Consider this: A 42-year-old man arrives at the emergency room showing signs of a heart attack. The ER doctors, using the patient’s activity tracker—in this case, a Fitbit® —are able to pinpoint when the patient’s normal heartrate of 70 bpm jumped up to 190 bpm. On the device’s mobile health app, the doctors are able to review a detailed heartrate graph compiled by the device’s wrist sensors.
This incredible story, where ER doctors effectively diagnosed and treated a patient using a mobile health tracker, was the focus of an article titled Interrogation of Patient Smartphone Activity Tracker to Assist Arrhythmia Management that was recently published in the peer-reviewed journal Annals of Emergency Medicine.
So if a mobile health app can save a person’s life—can it hurt as well? The Federal Trade Commission (FTC) certainly believes so.
On April 5, 2016, the FTC announced a new web-based tool for developers of health-related mobile apps, designed to help app developers navigate the tricky waters of the various laws and regulations surrounding healthcare and protection of health information.
Laws that may be implicated in the development of mobile health apps include the Health Insurance Portability and Accountability Act (HIPAA), the Federal Food, Drug, and Cosmetic Act (FD&C Act), the Federal Trade Commission Act (FTC Act), and the FTC’s Health Breach Notification Rule.
Luckily, many mobile health and fitness apps are likely exempt from enforcement under these laws. According to the FTC’s Mobile Health Apps Interactive Tool, HIPAA does not apply if a mobile app does not “create, receive, maintain, or transmit identifiable health information” on behalf of a “covered entity” (or “business associate”). Additionally, the FD&C Act does not apply if an app is not “intended for use in the diagnosis of disease or other conditions, or in the cure, mitigation, treatment or prevention of disease.”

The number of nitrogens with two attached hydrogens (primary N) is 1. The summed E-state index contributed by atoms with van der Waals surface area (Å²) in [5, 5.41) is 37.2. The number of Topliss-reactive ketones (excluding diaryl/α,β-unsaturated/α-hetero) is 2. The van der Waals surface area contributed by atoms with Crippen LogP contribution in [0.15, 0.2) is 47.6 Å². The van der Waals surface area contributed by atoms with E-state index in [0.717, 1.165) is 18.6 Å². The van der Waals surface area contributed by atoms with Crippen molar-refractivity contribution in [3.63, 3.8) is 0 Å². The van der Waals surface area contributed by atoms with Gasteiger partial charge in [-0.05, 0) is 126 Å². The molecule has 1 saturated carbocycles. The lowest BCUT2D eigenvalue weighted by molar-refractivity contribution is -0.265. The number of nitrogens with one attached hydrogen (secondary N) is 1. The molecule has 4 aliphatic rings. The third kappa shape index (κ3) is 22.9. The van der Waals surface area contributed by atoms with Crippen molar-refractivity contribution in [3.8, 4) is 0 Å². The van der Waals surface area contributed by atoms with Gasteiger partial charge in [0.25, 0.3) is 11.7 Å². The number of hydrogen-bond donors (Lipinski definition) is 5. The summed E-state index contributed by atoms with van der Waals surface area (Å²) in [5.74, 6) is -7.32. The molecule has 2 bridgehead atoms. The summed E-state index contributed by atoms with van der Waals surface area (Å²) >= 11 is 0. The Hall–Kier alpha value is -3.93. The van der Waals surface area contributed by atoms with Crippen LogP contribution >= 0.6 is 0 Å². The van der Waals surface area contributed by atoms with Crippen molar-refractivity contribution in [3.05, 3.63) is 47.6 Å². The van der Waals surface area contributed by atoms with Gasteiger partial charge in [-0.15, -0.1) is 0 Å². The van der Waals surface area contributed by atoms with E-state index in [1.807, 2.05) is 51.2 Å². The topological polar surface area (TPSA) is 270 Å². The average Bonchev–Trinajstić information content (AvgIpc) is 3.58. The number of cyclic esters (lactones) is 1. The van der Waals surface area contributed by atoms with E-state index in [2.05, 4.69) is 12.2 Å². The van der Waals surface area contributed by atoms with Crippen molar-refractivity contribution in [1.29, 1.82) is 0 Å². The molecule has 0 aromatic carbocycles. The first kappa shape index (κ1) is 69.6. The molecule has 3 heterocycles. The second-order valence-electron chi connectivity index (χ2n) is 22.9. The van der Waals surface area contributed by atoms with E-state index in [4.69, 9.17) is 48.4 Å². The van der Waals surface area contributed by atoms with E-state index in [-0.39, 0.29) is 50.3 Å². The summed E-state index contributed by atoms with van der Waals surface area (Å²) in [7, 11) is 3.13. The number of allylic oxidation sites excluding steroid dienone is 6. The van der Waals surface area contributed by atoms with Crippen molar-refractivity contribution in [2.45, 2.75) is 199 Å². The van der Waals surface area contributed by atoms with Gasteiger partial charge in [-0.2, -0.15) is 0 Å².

Similarly, the FDA will not enforce compliance with its regulatory requirements if an app poses “minimal risk” to a user. Apps that are only intended to help users self-manage their disease or condition without providing specific treatment suggestions fall into this category.
The FTC is focusing its regulatory oversight on “medical” mobile apps, as opposed to health or fitness apps. A medical app is one that is intended for use as an accessory or platform to a regulated medical device, or an app that performs sophisticated analysis or interpretation of data from another medical device.
Finally, if an app offers health records directly to consumers, or offers services to someone who does—and is not otherwise covered under HIPAA, it may be subject to the FTC’s Health Breach Notification Rule. Similar to HIPAA’s breach notification, the FTC’s Notification Rule requires entities to notify affected consumers, the FTC, and in some cases, the media following a breach of unsecured personal health information.
With the number of mobile health, fitness, and medical apps growing day by day, app developers are likely to face increased scrutiny from these government agencies.